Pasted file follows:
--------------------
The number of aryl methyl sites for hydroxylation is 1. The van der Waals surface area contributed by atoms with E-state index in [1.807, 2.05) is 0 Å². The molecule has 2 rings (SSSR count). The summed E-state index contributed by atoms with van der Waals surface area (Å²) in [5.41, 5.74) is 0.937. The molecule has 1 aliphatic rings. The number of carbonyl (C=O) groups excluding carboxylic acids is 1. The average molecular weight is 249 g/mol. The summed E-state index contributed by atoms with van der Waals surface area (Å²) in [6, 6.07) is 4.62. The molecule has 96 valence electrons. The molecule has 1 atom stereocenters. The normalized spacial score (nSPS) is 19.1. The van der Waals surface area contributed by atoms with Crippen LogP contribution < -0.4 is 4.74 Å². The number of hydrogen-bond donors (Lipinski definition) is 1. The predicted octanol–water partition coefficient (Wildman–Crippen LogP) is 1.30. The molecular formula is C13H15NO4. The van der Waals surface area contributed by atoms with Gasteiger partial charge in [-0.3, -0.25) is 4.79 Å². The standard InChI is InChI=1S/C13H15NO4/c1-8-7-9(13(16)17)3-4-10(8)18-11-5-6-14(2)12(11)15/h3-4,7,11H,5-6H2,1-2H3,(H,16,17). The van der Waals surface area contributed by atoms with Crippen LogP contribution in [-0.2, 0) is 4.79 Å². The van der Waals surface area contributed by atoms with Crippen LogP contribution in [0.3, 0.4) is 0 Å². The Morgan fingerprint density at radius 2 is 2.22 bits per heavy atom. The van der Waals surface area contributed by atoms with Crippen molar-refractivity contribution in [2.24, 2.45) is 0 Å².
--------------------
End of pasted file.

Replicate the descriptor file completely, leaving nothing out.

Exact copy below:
The number of aryl methyl sites for hydroxylation is 1. The van der Waals surface area contributed by atoms with E-state index in [1.807, 2.05) is 0 Å². The molecule has 2 rings (SSSR count). The summed E-state index contributed by atoms with van der Waals surface area (Å²) in [5.41, 5.74) is 0.937. The molecule has 1 aliphatic rings. The number of carbonyl (C=O) groups excluding carboxylic acids is 1. The average molecular weight is 249 g/mol. The summed E-state index contributed by atoms with van der Waals surface area (Å²) in [6, 6.07) is 4.62. The molecule has 96 valence electrons. The molecule has 1 atom stereocenters. The normalized spacial score (nSPS) is 19.1. The van der Waals surface area contributed by atoms with Crippen LogP contribution < -0.4 is 4.74 Å². The number of hydrogen-bond donors (Lipinski definition) is 1. The predicted octanol–water partition coefficient (Wildman–Crippen LogP) is 1.30. The molecular formula is C13H15NO4. The van der Waals surface area contributed by atoms with Gasteiger partial charge in [-0.3, -0.25) is 4.79 Å². The standard InChI is InChI=1S/C13H15NO4/c1-8-7-9(13(16)17)3-4-10(8)18-11-5-6-14(2)12(11)15/h3-4,7,11H,5-6H2,1-2H3,(H,16,17). The van der Waals surface area contributed by atoms with Crippen LogP contribution in [-0.2, 0) is 4.79 Å². The van der Waals surface area contributed by atoms with Crippen LogP contribution in [0.3, 0.4) is 0 Å². The Morgan fingerprint density at radius 2 is 2.22 bits per heavy atom. The van der Waals surface area contributed by atoms with Crippen molar-refractivity contribution in [2.24, 2.45) is 0 Å².